Thrash Hits

October 8th, 2009

Album: Hell City Glamours – Hell City Glamours

Hell City Glamours promo photo 2009 Thrash Hits

Hell City Glamours
Hell City Glamours

Powerage Records
03 November 2009

by Jon Kerr

There was no such thing as grunge. You can’t walk down the high street these days for kids in white jeans. Having pointy hair and tattoos of Les Paul guitars and go-go girls dancing through fire is still cool and always has been. Or so Hell City Glamours would have you believe. Hmmm…let’s pop that little bubble for them, shall we…

Hell City Glamours artwork cover packshot Thrash Hits

First released over a year ago in their native Australia, Hell City Glamours’s debut album has now landed in the UK. In essence, it’s a pleasing party record by a band who wear their influences – Black Crowes, Hellacopters, Aerosmith, AC/DC – so heavily on their sleeves that the material has ripped away violently and taken a few layers of skin with it. By their own admission, Hell City Glamours are primarily a live act who took a long time to find an opportunity to jump off Australia’s merri-go-round support circuit long enough to record an album worthy of their hard work on the road. But this sure ain’t it.

Proceedings kick off with ‘One Night Only’, which is…you guessed it…about touring in a rock ‘n’ roll band. It’s unimaginative topic suits the pub-rock-by-numbers structure of the song and it’s tempting not to bother playing more. ‘Flying Away’ sounds destined for one of those Driving Rock compilations, bearing that same cheesy pong of those well trodden ’80s standards by Aerosmith and ZZ Top. The lyrical quality shown by ‘Right My Wrongs’ and ‘Worst Kinda Man’ is little more than infantile and I can just imagine ‘In The Cold’ being played next week in the corner of my local, on a Wednesday night, in between a set of Black Crowes and Motley Crue covers, to an audience just trying to watch the match. ‘Worst Kinda Man’ also features a cowbell that sounds like it was left on the mix by accident.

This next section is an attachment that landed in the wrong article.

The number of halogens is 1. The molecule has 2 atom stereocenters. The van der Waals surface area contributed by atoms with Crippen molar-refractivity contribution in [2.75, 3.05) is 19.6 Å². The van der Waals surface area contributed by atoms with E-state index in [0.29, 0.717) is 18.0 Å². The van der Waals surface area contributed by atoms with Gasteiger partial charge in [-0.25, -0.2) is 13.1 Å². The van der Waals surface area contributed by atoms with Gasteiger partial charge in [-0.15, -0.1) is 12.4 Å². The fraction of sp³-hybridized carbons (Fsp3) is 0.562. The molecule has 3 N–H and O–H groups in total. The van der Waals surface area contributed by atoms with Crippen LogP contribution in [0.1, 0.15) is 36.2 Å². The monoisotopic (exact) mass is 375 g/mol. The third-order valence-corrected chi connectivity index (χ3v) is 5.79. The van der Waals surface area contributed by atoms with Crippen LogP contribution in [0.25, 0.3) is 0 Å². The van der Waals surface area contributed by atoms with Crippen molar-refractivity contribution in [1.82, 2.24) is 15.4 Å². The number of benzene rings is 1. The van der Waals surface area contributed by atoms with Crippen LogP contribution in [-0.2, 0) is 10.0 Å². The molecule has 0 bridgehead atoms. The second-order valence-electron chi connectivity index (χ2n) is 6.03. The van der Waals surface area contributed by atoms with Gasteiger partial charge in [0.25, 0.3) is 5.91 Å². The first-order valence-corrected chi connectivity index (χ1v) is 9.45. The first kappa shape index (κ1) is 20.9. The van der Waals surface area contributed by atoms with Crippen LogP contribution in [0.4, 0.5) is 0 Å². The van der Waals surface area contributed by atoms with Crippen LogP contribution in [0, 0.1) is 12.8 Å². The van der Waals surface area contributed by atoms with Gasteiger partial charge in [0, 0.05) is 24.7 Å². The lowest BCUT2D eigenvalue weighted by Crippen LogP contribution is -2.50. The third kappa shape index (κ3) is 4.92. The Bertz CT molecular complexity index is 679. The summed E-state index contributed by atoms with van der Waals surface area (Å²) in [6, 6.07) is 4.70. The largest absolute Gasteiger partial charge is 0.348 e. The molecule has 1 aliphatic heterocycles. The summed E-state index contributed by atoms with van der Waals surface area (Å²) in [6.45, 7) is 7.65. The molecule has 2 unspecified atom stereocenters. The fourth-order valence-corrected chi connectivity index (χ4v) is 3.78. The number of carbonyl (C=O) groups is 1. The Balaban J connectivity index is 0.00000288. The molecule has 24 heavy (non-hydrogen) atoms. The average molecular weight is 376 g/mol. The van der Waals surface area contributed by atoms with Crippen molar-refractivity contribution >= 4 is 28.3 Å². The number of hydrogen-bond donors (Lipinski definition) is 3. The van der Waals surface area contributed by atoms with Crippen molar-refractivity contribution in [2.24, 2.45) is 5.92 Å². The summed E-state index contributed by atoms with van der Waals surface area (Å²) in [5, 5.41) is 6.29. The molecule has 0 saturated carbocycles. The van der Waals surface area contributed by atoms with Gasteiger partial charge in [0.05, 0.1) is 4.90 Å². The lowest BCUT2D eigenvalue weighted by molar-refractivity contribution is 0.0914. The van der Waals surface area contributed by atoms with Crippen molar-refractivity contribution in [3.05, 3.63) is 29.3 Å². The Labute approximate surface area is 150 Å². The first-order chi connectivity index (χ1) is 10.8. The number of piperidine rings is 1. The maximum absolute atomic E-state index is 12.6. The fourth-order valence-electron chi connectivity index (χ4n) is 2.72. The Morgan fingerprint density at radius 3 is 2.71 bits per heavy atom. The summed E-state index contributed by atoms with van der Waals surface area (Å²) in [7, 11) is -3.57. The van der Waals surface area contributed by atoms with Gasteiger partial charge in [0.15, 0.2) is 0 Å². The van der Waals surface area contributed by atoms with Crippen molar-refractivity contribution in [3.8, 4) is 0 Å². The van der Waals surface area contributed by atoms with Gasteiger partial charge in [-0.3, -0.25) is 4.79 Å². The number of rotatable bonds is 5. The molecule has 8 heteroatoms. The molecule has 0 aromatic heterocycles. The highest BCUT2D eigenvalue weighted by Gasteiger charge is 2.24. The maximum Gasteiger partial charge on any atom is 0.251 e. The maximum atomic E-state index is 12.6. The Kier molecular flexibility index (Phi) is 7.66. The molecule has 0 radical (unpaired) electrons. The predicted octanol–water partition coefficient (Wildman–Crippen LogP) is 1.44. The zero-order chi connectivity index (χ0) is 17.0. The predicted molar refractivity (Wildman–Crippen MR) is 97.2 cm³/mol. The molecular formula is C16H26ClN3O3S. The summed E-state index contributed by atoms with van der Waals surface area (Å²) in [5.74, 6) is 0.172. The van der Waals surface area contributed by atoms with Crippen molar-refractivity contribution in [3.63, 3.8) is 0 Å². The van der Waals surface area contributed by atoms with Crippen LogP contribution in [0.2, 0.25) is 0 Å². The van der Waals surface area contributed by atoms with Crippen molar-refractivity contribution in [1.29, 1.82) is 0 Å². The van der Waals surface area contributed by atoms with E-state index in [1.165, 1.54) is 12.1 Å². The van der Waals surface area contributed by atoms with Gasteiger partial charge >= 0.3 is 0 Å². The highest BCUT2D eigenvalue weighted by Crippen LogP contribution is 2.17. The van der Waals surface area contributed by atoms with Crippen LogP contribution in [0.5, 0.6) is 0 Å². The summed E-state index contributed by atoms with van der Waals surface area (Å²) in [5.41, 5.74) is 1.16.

Despite all that, when this album strides out of its comfort zone, it becomes momentarily enjoyable. The simple pleasure that is ‘Josephine’ is a punky jangly thing that could sit happily as one of Rancid’s B-sides. ‘High Brow’ is the album’s dirtiest moment, on which vocalist Oscar McBlack manages to sound like Anthony Keidis covering something off Appetite For Destruction – in a good way.

Watch the video to ‘One Night Only’ by Hell City Glamours

Elsewhere though, it’s business as usual. ‘Ready To Fall’ finds Hell City Glamours at their most frivolous, poppy (and missable) and the fact that ‘I’m Not Here’ has the record’s best chorus is the only thing to recommend about that track. Overall, this debut album is about as innovative as, well, its choice of title.

Allow me to use their own lyrics from ‘The Money’ to sum up: “That just don’t pass for music baby / Music had some soul / ‘Least it did some time ago”.


Sounds Like: Distant cousins of Black Crowes, Tokyo Dragons and Airbourne.
Top Tracks: ‘High Brow’ takes the chequered flag. ‘Josephine’ and ‘I’m Not Here’ complete the podium. All others DNF.

Hell City Glamours – Hell City Glamours tracklisting
One Night Only
Back To You
Flying Away
High Brow
Ready To Fall
Right My Wrongs
The Money
I’m Not Here
Worst Kinda Man
In The Cold
No Love



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